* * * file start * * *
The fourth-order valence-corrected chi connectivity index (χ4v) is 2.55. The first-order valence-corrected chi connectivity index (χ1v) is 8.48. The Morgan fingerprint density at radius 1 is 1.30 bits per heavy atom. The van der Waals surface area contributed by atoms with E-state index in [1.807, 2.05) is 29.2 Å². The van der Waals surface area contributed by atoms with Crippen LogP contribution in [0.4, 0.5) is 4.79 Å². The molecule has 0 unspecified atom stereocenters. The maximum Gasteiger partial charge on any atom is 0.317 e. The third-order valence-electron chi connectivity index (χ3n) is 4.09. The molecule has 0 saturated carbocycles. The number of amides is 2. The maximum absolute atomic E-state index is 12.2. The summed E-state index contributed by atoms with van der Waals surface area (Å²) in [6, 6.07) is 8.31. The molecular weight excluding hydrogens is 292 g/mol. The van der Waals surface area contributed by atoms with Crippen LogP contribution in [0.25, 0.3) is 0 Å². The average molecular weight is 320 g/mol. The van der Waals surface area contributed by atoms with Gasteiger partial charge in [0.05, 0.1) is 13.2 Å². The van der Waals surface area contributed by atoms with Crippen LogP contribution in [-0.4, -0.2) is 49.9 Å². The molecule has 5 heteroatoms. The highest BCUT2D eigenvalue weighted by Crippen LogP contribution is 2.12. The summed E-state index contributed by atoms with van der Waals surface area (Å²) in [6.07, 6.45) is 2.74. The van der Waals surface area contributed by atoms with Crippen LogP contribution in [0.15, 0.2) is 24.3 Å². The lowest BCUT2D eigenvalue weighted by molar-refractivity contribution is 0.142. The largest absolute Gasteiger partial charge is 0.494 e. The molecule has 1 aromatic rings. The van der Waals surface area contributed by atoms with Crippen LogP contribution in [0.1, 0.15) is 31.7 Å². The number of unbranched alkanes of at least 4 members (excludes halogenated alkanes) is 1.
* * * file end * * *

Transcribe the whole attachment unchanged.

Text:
The fourth-order valence-corrected chi connectivity index (χ4v) is 2.55. The first-order valence-corrected chi connectivity index (χ1v) is 8.48. The Morgan fingerprint density at radius 1 is 1.30 bits per heavy atom. The van der Waals surface area contributed by atoms with E-state index in [1.807, 2.05) is 29.2 Å². The van der Waals surface area contributed by atoms with Crippen LogP contribution in [0.4, 0.5) is 4.79 Å². The molecule has 0 unspecified atom stereocenters. The maximum Gasteiger partial charge on any atom is 0.317 e. The third-order valence-electron chi connectivity index (χ3n) is 4.09. The molecule has 0 saturated carbocycles. The number of amides is 2. The maximum absolute atomic E-state index is 12.2. The summed E-state index contributed by atoms with van der Waals surface area (Å²) in [6, 6.07) is 8.31. The molecular weight excluding hydrogens is 292 g/mol. The van der Waals surface area contributed by atoms with Crippen LogP contribution in [0.25, 0.3) is 0 Å². The average molecular weight is 320 g/mol. The van der Waals surface area contributed by atoms with Gasteiger partial charge in [0.05, 0.1) is 13.2 Å². The van der Waals surface area contributed by atoms with Crippen LogP contribution in [-0.4, -0.2) is 49.9 Å². The molecule has 5 heteroatoms. The highest BCUT2D eigenvalue weighted by Crippen LogP contribution is 2.12. The summed E-state index contributed by atoms with van der Waals surface area (Å²) in [6.07, 6.45) is 2.74. The van der Waals surface area contributed by atoms with Crippen LogP contribution in [0.15, 0.2) is 24.3 Å². The lowest BCUT2D eigenvalue weighted by molar-refractivity contribution is 0.142. The largest absolute Gasteiger partial charge is 0.494 e. The molecule has 1 aromatic rings. The van der Waals surface area contributed by atoms with Crippen LogP contribution in [0.1, 0.15) is 31.7 Å². The number of unbranched alkanes of at least 4 members (excludes halogenated alkanes) is 1.